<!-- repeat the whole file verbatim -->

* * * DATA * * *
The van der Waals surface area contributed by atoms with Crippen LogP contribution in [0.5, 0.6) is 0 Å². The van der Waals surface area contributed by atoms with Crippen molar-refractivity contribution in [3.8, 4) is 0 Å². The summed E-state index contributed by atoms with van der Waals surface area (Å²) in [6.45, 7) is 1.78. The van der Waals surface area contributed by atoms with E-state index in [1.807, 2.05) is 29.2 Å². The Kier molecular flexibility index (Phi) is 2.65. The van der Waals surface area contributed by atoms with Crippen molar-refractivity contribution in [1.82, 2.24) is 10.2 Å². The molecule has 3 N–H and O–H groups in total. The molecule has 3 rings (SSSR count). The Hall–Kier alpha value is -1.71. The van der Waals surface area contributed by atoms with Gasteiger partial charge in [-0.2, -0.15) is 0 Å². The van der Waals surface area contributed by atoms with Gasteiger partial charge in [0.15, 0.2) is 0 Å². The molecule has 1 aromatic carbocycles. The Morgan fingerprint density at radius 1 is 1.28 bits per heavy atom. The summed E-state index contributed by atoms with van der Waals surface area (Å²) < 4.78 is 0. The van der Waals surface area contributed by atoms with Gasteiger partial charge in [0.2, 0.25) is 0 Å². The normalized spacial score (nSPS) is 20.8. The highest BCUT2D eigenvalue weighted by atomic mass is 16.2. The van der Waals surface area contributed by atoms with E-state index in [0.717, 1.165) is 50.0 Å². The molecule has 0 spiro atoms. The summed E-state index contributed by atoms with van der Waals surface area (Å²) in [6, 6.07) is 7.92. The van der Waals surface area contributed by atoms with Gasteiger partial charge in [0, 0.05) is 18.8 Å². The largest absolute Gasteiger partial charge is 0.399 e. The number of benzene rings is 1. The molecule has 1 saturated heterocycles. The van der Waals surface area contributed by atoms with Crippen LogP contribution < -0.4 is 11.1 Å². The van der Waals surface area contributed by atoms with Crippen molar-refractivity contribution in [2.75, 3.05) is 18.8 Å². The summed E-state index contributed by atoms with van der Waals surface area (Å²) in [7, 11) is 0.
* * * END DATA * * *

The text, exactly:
The van der Waals surface area contributed by atoms with Crippen LogP contribution in [0.5, 0.6) is 0 Å². The van der Waals surface area contributed by atoms with Crippen molar-refractivity contribution in [3.8, 4) is 0 Å². The summed E-state index contributed by atoms with van der Waals surface area (Å²) in [6.45, 7) is 1.78. The van der Waals surface area contributed by atoms with E-state index in [1.807, 2.05) is 29.2 Å². The Kier molecular flexibility index (Phi) is 2.65. The van der Waals surface area contributed by atoms with Crippen molar-refractivity contribution in [1.82, 2.24) is 10.2 Å². The molecule has 3 N–H and O–H groups in total. The molecule has 3 rings (SSSR count). The Hall–Kier alpha value is -1.71. The van der Waals surface area contributed by atoms with Gasteiger partial charge in [-0.2, -0.15) is 0 Å². The van der Waals surface area contributed by atoms with Gasteiger partial charge in [0.15, 0.2) is 0 Å². The molecule has 1 aromatic carbocycles. The Morgan fingerprint density at radius 1 is 1.28 bits per heavy atom. The summed E-state index contributed by atoms with van der Waals surface area (Å²) < 4.78 is 0. The van der Waals surface area contributed by atoms with Gasteiger partial charge in [0.2, 0.25) is 0 Å². The normalized spacial score (nSPS) is 20.8. The highest BCUT2D eigenvalue weighted by atomic mass is 16.2. The van der Waals surface area contributed by atoms with E-state index in [0.717, 1.165) is 50.0 Å². The molecule has 0 spiro atoms. The summed E-state index contributed by atoms with van der Waals surface area (Å²) in [6, 6.07) is 7.92. The van der Waals surface area contributed by atoms with Gasteiger partial charge in [0, 0.05) is 18.8 Å². The largest absolute Gasteiger partial charge is 0.399 e. The number of benzene rings is 1. The molecule has 1 saturated heterocycles. The van der Waals surface area contributed by atoms with Crippen LogP contribution < -0.4 is 11.1 Å². The van der Waals surface area contributed by atoms with Crippen molar-refractivity contribution in [2.75, 3.05) is 18.8 Å². The summed E-state index contributed by atoms with van der Waals surface area (Å²) in [7, 11) is 0.